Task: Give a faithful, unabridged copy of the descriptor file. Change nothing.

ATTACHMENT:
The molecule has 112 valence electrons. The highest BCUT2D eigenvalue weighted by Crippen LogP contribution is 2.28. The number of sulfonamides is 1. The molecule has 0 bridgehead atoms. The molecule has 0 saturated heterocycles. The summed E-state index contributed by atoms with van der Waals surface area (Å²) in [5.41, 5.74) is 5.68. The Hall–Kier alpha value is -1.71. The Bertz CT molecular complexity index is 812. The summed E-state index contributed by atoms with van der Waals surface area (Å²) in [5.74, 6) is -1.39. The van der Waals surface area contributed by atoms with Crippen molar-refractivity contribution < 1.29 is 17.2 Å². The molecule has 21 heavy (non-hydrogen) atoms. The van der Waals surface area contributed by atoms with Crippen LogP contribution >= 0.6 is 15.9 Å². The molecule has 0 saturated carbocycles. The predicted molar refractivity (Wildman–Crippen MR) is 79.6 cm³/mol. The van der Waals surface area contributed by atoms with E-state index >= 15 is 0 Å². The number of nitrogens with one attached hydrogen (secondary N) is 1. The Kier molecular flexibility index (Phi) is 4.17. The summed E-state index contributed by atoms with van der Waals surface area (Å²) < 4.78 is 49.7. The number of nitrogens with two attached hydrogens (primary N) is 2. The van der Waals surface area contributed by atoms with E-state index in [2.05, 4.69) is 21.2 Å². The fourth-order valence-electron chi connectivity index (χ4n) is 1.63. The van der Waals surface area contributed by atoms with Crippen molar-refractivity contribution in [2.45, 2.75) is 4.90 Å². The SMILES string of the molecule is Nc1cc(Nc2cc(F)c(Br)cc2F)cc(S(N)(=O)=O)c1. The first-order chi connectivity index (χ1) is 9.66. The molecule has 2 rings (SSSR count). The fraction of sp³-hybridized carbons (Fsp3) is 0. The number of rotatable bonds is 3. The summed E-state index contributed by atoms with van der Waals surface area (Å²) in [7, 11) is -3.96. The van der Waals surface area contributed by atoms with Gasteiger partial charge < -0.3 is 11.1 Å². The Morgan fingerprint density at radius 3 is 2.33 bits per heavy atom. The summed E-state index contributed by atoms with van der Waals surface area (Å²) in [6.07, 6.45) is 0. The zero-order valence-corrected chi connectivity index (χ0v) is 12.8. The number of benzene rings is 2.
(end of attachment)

The molecule has 112 valence electrons. The highest BCUT2D eigenvalue weighted by Crippen LogP contribution is 2.28. The number of sulfonamides is 1. The molecule has 0 bridgehead atoms. The molecule has 0 saturated heterocycles. The summed E-state index contributed by atoms with van der Waals surface area (Å²) in [5.41, 5.74) is 5.68. The Hall–Kier alpha value is -1.71. The Bertz CT molecular complexity index is 812. The summed E-state index contributed by atoms with van der Waals surface area (Å²) in [5.74, 6) is -1.39. The van der Waals surface area contributed by atoms with Crippen molar-refractivity contribution < 1.29 is 17.2 Å². The molecule has 21 heavy (non-hydrogen) atoms. The van der Waals surface area contributed by atoms with Crippen LogP contribution >= 0.6 is 15.9 Å². The molecule has 0 saturated carbocycles. The predicted molar refractivity (Wildman–Crippen MR) is 79.6 cm³/mol. The van der Waals surface area contributed by atoms with E-state index >= 15 is 0 Å². The number of nitrogens with one attached hydrogen (secondary N) is 1. The Kier molecular flexibility index (Phi) is 4.17. The summed E-state index contributed by atoms with van der Waals surface area (Å²) < 4.78 is 49.7. The number of nitrogens with two attached hydrogens (primary N) is 2. The van der Waals surface area contributed by atoms with E-state index in [2.05, 4.69) is 21.2 Å². The fourth-order valence-electron chi connectivity index (χ4n) is 1.63. The van der Waals surface area contributed by atoms with Crippen molar-refractivity contribution in [2.45, 2.75) is 4.90 Å². The SMILES string of the molecule is Nc1cc(Nc2cc(F)c(Br)cc2F)cc(S(N)(=O)=O)c1. The first-order chi connectivity index (χ1) is 9.66. The molecule has 2 rings (SSSR count). The fraction of sp³-hybridized carbons (Fsp3) is 0. The number of rotatable bonds is 3. The summed E-state index contributed by atoms with van der Waals surface area (Å²) in [7, 11) is -3.96. The van der Waals surface area contributed by atoms with Gasteiger partial charge < -0.3 is 11.1 Å². The Morgan fingerprint density at radius 3 is 2.33 bits per heavy atom. The summed E-state index contributed by atoms with van der Waals surface area (Å²) in [6.07, 6.45) is 0. The zero-order valence-corrected chi connectivity index (χ0v) is 12.8. The number of benzene rings is 2.